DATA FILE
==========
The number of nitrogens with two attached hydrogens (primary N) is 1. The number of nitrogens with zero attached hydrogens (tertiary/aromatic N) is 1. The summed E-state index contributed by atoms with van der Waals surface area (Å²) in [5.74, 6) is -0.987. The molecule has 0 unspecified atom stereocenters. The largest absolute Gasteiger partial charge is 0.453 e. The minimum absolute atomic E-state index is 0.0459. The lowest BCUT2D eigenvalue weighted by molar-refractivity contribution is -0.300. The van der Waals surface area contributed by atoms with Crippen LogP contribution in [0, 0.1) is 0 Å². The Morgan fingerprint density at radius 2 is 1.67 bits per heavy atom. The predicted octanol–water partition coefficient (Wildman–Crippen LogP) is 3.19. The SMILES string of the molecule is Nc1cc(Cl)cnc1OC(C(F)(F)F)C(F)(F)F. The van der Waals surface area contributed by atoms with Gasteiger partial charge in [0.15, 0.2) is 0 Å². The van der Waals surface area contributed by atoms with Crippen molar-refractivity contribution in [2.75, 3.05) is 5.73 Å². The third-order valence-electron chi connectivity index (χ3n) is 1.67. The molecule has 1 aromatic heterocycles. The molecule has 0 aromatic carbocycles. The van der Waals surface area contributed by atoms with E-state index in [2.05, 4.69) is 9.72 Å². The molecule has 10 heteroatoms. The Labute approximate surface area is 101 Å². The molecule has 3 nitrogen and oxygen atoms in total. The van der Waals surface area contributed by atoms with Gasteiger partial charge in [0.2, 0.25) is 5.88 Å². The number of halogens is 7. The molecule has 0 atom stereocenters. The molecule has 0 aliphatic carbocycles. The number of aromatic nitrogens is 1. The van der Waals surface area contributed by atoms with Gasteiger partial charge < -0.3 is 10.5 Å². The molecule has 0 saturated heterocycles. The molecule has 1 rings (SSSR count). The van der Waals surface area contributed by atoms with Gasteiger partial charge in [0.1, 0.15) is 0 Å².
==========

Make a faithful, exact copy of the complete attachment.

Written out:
The number of nitrogens with two attached hydrogens (primary N) is 1. The number of nitrogens with zero attached hydrogens (tertiary/aromatic N) is 1. The summed E-state index contributed by atoms with van der Waals surface area (Å²) in [5.74, 6) is -0.987. The molecule has 0 unspecified atom stereocenters. The largest absolute Gasteiger partial charge is 0.453 e. The minimum absolute atomic E-state index is 0.0459. The lowest BCUT2D eigenvalue weighted by molar-refractivity contribution is -0.300. The van der Waals surface area contributed by atoms with Crippen LogP contribution in [0, 0.1) is 0 Å². The Morgan fingerprint density at radius 2 is 1.67 bits per heavy atom. The predicted octanol–water partition coefficient (Wildman–Crippen LogP) is 3.19. The SMILES string of the molecule is Nc1cc(Cl)cnc1OC(C(F)(F)F)C(F)(F)F. The van der Waals surface area contributed by atoms with Gasteiger partial charge in [0.15, 0.2) is 0 Å². The van der Waals surface area contributed by atoms with Crippen molar-refractivity contribution in [2.75, 3.05) is 5.73 Å². The third-order valence-electron chi connectivity index (χ3n) is 1.67. The molecule has 1 aromatic heterocycles. The molecule has 0 aromatic carbocycles. The van der Waals surface area contributed by atoms with E-state index in [2.05, 4.69) is 9.72 Å². The molecule has 10 heteroatoms. The Labute approximate surface area is 101 Å². The molecule has 3 nitrogen and oxygen atoms in total. The van der Waals surface area contributed by atoms with Gasteiger partial charge in [0.2, 0.25) is 5.88 Å². The number of halogens is 7. The molecule has 0 atom stereocenters. The molecule has 0 aliphatic carbocycles. The number of aromatic nitrogens is 1. The van der Waals surface area contributed by atoms with Gasteiger partial charge < -0.3 is 10.5 Å². The molecule has 0 saturated heterocycles. The molecule has 1 rings (SSSR count). The van der Waals surface area contributed by atoms with Gasteiger partial charge in [0.1, 0.15) is 0 Å².